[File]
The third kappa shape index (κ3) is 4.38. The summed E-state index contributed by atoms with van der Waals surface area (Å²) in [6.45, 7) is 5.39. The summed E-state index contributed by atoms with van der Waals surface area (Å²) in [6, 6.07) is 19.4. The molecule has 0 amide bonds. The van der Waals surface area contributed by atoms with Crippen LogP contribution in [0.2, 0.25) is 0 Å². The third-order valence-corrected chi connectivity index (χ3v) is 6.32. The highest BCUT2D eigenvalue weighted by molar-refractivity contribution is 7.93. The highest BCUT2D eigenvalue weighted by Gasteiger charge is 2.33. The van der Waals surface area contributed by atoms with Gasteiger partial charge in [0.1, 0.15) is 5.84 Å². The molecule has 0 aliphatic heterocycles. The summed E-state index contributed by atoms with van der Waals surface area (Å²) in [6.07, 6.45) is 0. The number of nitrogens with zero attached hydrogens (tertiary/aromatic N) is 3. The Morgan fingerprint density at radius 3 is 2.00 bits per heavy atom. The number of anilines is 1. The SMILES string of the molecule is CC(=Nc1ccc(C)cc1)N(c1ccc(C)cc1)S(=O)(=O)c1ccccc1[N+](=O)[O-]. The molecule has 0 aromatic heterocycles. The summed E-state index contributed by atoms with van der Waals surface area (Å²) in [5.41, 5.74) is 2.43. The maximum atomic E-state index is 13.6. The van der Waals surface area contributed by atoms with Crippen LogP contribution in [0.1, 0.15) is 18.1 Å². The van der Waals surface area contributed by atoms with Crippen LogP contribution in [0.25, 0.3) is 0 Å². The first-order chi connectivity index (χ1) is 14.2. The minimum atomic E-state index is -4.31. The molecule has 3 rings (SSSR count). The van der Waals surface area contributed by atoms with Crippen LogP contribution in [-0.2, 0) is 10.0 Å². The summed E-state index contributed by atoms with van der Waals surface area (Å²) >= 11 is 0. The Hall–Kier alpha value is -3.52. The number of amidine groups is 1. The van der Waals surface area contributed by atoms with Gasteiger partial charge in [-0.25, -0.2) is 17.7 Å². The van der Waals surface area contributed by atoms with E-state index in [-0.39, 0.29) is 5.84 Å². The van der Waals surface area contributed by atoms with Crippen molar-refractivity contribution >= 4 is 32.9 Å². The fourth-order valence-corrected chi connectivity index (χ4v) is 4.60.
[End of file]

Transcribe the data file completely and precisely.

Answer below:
The third kappa shape index (κ3) is 4.38. The summed E-state index contributed by atoms with van der Waals surface area (Å²) in [6.45, 7) is 5.39. The summed E-state index contributed by atoms with van der Waals surface area (Å²) in [6, 6.07) is 19.4. The molecule has 0 amide bonds. The van der Waals surface area contributed by atoms with Crippen LogP contribution in [0.2, 0.25) is 0 Å². The third-order valence-corrected chi connectivity index (χ3v) is 6.32. The highest BCUT2D eigenvalue weighted by molar-refractivity contribution is 7.93. The highest BCUT2D eigenvalue weighted by Gasteiger charge is 2.33. The van der Waals surface area contributed by atoms with Gasteiger partial charge in [0.1, 0.15) is 5.84 Å². The molecule has 0 aliphatic heterocycles. The summed E-state index contributed by atoms with van der Waals surface area (Å²) in [6.07, 6.45) is 0. The number of nitrogens with zero attached hydrogens (tertiary/aromatic N) is 3. The Morgan fingerprint density at radius 3 is 2.00 bits per heavy atom. The number of anilines is 1. The SMILES string of the molecule is CC(=Nc1ccc(C)cc1)N(c1ccc(C)cc1)S(=O)(=O)c1ccccc1[N+](=O)[O-]. The molecule has 0 aromatic heterocycles. The summed E-state index contributed by atoms with van der Waals surface area (Å²) in [5.41, 5.74) is 2.43. The maximum atomic E-state index is 13.6. The van der Waals surface area contributed by atoms with Crippen LogP contribution in [0.1, 0.15) is 18.1 Å². The van der Waals surface area contributed by atoms with Crippen LogP contribution in [0.25, 0.3) is 0 Å². The first-order chi connectivity index (χ1) is 14.2. The minimum atomic E-state index is -4.31. The molecule has 3 rings (SSSR count). The van der Waals surface area contributed by atoms with Crippen LogP contribution in [-0.2, 0) is 10.0 Å². The summed E-state index contributed by atoms with van der Waals surface area (Å²) >= 11 is 0. The Hall–Kier alpha value is -3.52. The number of amidine groups is 1. The van der Waals surface area contributed by atoms with Gasteiger partial charge in [-0.25, -0.2) is 17.7 Å². The van der Waals surface area contributed by atoms with E-state index in [-0.39, 0.29) is 5.84 Å². The van der Waals surface area contributed by atoms with Crippen molar-refractivity contribution >= 4 is 32.9 Å². The fourth-order valence-corrected chi connectivity index (χ4v) is 4.60.